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  1. Summary

    Modern empirical work in regression discontinuity (RD) designs often employs local polynomial estimation and inference with a mean square error (MSE) optimal bandwidth choice. This bandwidth yields an MSE-optimal RD treatment effect estimator, but is by construction invalid for inference. Robust bias-corrected (RBC) inference methods are valid when using the MSE-optimal bandwidth, but we show that they yield suboptimal confidence intervals in terms of coverage error. We establish valid coverage error expansions for RBC confidence interval estimators and use these results to propose new inference-optimal bandwidth choices for forming these intervals. We find that the standard MSE-optimal bandwidth for the RD point estimator is too large when the goal is to construct RBC confidence intervals with the smaller coverage error rate. We further optimize the constant terms behind the coverage error to derive new optimal choices for the auxiliary bandwidth required for RBC inference. Our expansions also establish that RBC inference yields higher-order refinements (relative to traditional undersmoothing) in the context of RD designs. Our main results cover sharp and sharp kink RD designs under conditional heteroskedasticity, and we discuss extensions to fuzzy and other RD designs, clustered sampling, and pre-intervention covariates adjustments. The theoretical findings are illustrated with a Monte Carlo experiment and an empirical application, and the main methodological results are available in R and Stata packages.

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  2. This paper highlights a tension between semiparametric efficiency and bootstrap consistency in the context of a canonical semiparametric estimation problem, namely the problem of estimating the average density. It is shown that although simple plug-in estimators suffer from bias problems preventing them from achieving semiparametric efficiency under minimal smoothness conditions, the nonparametric bootstrap automatically corrects for this bias and that, as a result, these seemingly inferior estimators achieve bootstrap consistency under minimal smoothness conditions. In contrast, several “debiased” estimators that achieve semiparametric efficiency under minimal smoothness conditions do not achieve bootstrap consistency under those same conditions.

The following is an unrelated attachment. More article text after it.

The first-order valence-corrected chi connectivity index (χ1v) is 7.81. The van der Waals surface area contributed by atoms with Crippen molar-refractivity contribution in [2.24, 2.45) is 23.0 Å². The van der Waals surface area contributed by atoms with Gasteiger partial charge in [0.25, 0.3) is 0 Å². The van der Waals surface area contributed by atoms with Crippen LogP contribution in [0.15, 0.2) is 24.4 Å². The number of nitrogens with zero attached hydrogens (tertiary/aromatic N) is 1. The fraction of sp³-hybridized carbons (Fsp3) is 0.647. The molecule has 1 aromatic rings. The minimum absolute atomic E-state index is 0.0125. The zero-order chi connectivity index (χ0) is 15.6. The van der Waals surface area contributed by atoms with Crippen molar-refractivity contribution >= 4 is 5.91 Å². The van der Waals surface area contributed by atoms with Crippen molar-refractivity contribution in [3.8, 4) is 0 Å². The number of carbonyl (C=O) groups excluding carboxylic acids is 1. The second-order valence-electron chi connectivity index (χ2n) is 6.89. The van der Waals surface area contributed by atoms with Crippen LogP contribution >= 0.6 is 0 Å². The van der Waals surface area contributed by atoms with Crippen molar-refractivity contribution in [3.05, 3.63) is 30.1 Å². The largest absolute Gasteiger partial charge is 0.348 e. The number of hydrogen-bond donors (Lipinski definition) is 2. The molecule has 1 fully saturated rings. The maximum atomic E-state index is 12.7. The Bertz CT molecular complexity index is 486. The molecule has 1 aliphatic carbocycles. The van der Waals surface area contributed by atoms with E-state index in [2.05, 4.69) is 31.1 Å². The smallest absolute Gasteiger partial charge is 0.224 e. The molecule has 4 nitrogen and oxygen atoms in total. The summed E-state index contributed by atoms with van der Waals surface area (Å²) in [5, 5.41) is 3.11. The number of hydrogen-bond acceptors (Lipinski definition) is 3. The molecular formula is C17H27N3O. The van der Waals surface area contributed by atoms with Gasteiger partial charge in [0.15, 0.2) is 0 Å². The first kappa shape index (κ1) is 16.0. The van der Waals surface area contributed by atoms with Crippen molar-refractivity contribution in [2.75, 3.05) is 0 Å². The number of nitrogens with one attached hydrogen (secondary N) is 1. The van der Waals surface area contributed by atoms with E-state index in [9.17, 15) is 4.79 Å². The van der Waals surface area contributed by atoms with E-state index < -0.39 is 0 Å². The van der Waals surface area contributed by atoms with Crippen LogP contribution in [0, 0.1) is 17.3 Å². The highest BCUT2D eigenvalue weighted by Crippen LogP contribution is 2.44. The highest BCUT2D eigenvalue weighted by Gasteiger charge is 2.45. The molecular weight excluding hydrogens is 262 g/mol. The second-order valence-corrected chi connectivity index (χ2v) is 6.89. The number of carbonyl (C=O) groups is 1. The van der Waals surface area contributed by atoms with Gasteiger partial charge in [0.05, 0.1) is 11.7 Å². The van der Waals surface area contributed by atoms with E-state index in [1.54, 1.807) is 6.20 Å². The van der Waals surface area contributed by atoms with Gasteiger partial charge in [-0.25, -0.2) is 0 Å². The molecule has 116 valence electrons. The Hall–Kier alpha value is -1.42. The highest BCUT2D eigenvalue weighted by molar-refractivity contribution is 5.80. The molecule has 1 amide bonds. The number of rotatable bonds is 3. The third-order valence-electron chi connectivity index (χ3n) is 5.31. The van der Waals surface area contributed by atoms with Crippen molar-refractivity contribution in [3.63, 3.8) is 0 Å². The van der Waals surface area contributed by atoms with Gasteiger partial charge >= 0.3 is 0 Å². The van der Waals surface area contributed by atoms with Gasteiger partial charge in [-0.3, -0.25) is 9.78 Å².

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  3. Portfolio sorting is ubiquitous in the empirical finance literature, where it has been widely used to identify pricing anomalies. Despite its popularity, little attention has been paid to the statistical properties of the procedure. We develop a general framework for portfolio sorting by casting it as a nonparametric estimator. We present valid asymptotic inference methods and a valid mean square error expansion of the estimator leading to an optimal choice for the number of portfolios. In practical settings, the optimal choice may be much larger than the standard choices of five or ten. To illustrate the relevance of our results, we revisit the size and momentum anomalies. 
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  4. null (Ed.)
    This paper proposes a valid bootstrap‐based distributional approximation for M ‐estimators exhibiting a Chernoff (1964)‐type limiting distribution. For estimators of this kind, the standard nonparametric bootstrap is inconsistent. The method proposed herein is based on the nonparametric bootstrap, but restores consistency by altering the shape of the criterion function defining the estimator whose distribution we seek to approximate. This modification leads to a generic and easy‐to‐implement resampling method for inference that is conceptually distinct from other available distributional approximations. We illustrate the applicability of our results with four examples in econometrics and machine learning. 
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